14. 1998. Nobody ever gets credit for things that never happened: creating and sustaining process improvement. Molloy R. Target risk 2: new psychology of safety and health. Raphael’s: Hospital could face charges for accidental deaths of two women. 1990. Normal accidents: living with high-risk technologies. Managing the risks of organizational accidents.1987. Parasuraman R. in Rasmussen J. New Haven. operator control is still a must. Singh I. 33(10/11):1185-99. eds. Leplat. Rasmussen J. Mistake-proofing: process improvement through innovative inspection techniques. J. Erlandson RF.yaledailynews. Cortada J. Bainbridge L. 2001. In Woods. New York: McGraw-Hill. IEEE Transactions on Rehabilitation Engineering. Accessed December 2006. Phelps JA. Ironies of automation. 2. 4. 2001. Despite fuzzy logic and neural networks. Caveats. Aldershot. 1994. J. South Field.Chapter 4: Design Issues. 1995: CMA 69: 7. Sternman JD. Grout JR. 6(3):269-76. Self-sufficiency in inventive problem solving. L. Papadakis EP. Rasmussen J. Goodstein. Impact of a pokayoke device on job performance of individuals with cognitive impairments. http://www.aspx?ArticleID=17 694. and Limitations References 1. 1993: 3(1): 1-23. 1984. 12. 71 . 15. A computer-automated statistical process control method with timely response. Wilde GJ. 3. New technology and human error. eds. Ergonomics. 1997. City police investigate St.com/Article. New York: John Wiley & Sons. Noblett MJ. MI: Ideation International. The role of error in organizing behavior. 7. Collins J. Downs BT. (43)4:64-88. New York: John Wiley & Sons. New York: Basic Books. 10. 13. Performance consequences of automation-induced ‘complacency. 1999. Repenning NP. Grout JR. 2001. Engineering Costs and Production Economics. The quality yearbook. Innovation Workbench Masters Program. 2002. Duncan K. CT: Yale Daily News.. Perrow C. 18: 301-10. 11. UK: Ashgate. Bose R. Cognitive systems engineering.’ The International Journal of Aviation Psychology. 9. 8. 6. January 21. Toronto: PDE Publications. 31(4):417–26. Pejterson A. An economic analysis of inspection costs for mistake-proofing binomial attributes. 1998. California Management Review. J Qual Technol. 5. Reason JT.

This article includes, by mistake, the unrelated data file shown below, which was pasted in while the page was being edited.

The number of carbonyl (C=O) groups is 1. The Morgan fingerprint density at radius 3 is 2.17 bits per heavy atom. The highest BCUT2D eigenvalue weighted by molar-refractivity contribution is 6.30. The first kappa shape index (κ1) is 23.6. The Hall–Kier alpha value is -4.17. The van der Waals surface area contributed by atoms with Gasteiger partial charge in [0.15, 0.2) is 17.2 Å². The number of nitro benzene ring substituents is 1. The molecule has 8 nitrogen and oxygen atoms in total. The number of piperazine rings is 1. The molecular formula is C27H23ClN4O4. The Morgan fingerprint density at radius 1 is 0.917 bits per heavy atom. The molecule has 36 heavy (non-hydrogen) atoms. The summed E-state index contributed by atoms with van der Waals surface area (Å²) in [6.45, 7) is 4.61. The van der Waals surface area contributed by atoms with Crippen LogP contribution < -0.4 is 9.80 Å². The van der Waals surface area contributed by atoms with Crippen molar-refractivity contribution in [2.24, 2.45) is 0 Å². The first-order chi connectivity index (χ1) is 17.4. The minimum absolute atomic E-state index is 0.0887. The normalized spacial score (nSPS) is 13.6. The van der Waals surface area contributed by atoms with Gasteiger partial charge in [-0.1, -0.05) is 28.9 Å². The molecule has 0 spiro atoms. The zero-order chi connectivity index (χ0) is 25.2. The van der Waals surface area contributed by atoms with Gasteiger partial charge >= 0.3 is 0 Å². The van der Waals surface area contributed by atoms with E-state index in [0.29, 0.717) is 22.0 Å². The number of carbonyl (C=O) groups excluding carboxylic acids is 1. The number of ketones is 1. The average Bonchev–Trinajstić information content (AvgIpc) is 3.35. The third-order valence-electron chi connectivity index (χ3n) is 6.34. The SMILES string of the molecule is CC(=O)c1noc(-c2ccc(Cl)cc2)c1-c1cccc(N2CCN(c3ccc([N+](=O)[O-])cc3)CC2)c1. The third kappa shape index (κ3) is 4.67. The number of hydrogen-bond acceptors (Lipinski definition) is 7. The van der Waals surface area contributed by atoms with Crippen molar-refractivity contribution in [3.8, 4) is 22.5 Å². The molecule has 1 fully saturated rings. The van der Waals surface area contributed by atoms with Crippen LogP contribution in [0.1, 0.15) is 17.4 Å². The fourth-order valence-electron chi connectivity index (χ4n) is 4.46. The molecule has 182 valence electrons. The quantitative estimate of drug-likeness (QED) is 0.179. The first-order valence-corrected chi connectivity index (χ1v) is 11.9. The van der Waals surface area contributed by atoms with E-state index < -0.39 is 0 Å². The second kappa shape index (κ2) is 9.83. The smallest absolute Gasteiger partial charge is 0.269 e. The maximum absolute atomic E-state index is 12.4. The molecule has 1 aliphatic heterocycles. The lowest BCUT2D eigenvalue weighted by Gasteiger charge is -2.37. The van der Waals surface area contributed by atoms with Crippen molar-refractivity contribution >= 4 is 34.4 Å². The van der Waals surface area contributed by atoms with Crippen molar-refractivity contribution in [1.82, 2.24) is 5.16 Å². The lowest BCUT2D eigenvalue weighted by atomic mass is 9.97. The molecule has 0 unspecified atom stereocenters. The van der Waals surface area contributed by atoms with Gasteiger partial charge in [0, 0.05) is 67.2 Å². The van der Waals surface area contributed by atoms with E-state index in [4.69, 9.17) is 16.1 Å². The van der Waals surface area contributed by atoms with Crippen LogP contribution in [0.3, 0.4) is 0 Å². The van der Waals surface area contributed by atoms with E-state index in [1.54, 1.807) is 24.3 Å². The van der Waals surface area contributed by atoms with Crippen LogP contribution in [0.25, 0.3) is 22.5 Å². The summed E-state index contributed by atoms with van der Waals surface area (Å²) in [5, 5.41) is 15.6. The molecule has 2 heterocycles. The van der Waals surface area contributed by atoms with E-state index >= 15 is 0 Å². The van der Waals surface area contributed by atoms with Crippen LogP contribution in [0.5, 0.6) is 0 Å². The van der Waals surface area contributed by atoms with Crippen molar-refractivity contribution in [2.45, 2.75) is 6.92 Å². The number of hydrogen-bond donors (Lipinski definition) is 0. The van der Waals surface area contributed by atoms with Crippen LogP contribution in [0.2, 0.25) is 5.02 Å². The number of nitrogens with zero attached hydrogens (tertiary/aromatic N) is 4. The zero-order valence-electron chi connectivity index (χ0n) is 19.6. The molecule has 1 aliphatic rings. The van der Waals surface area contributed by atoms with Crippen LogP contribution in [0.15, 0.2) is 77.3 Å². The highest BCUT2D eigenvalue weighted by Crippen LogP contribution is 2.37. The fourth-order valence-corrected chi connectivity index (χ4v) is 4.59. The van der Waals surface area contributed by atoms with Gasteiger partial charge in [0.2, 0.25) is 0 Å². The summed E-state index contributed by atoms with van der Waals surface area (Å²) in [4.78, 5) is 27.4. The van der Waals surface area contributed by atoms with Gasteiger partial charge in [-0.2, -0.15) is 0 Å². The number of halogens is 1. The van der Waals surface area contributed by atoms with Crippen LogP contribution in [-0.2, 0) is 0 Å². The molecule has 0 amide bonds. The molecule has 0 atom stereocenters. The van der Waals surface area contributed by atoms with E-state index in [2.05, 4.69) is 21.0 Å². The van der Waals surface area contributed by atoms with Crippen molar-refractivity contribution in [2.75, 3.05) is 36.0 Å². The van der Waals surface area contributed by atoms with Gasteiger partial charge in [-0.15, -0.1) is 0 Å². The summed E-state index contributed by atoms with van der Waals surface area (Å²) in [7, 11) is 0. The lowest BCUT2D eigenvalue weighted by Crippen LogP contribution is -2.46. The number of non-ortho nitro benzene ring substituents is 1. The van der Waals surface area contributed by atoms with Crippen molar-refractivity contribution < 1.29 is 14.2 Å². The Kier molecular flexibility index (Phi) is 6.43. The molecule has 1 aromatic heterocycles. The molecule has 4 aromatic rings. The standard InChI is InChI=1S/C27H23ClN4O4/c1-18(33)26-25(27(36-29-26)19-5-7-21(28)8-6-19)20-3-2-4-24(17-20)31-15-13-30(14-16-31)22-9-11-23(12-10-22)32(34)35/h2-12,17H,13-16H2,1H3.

control functions. or categories. 2. The following are issues for consideration as the mistake-proofing examples in this chapter are discussed: 1. These images can usually be recreated. different organizations can use a variety of related approaches to address specific situations. Please Unintentionally exposing x-ray film to light destroys images that are vital to proper patient care. Figure 5. Passing through the vestibule ensures that the contents of the darkroom are not unintentionally exposed.1—One Exposure Only.2.Chapter 5: Examples of Alternative Approaches to Mistake-Proofing Chapter 5. Each set highlights alternative approaches to similar problems.1) has only one opening in a revolving drum. The door creates a failure in that you cannot enter the darkroom under incorrect conditions. Consider the most appropriate circumstances for each mistake-proofing example.2 shows a film bin equipped with a special locking mechanism. A hospital darkroom door. The mechanism includes a light sensor that will not allow the bin to be opened when light is present in the darkroom.1. 73 . Examples of Alternative Approaches to Mistake-Proofing Introduction As discussed in Chapter 1. The inclusion of the examples in this chapter follows the pattern of books on mistake-proofing in manufacturing. Figure 5. Consider whether processes have adequately addressed issues raised by the examples. mistake-proofing can use a variety of setting functions. but they cost time and money. Since each organization’s processes are subtly but distinctly unique. Others might suggest how to approach a novel problem that is a source of concern. This chapter provides 67 examples of mistakeproofing organized into 21 sets.1. Pella Window engineers develop and test seven solutions before identifying and implementing the best one.4 Some of these examples will be directly applicable to errors that confront organizations.3. Example Set 5. The entrance to the hospital darkroom door (Figure 5.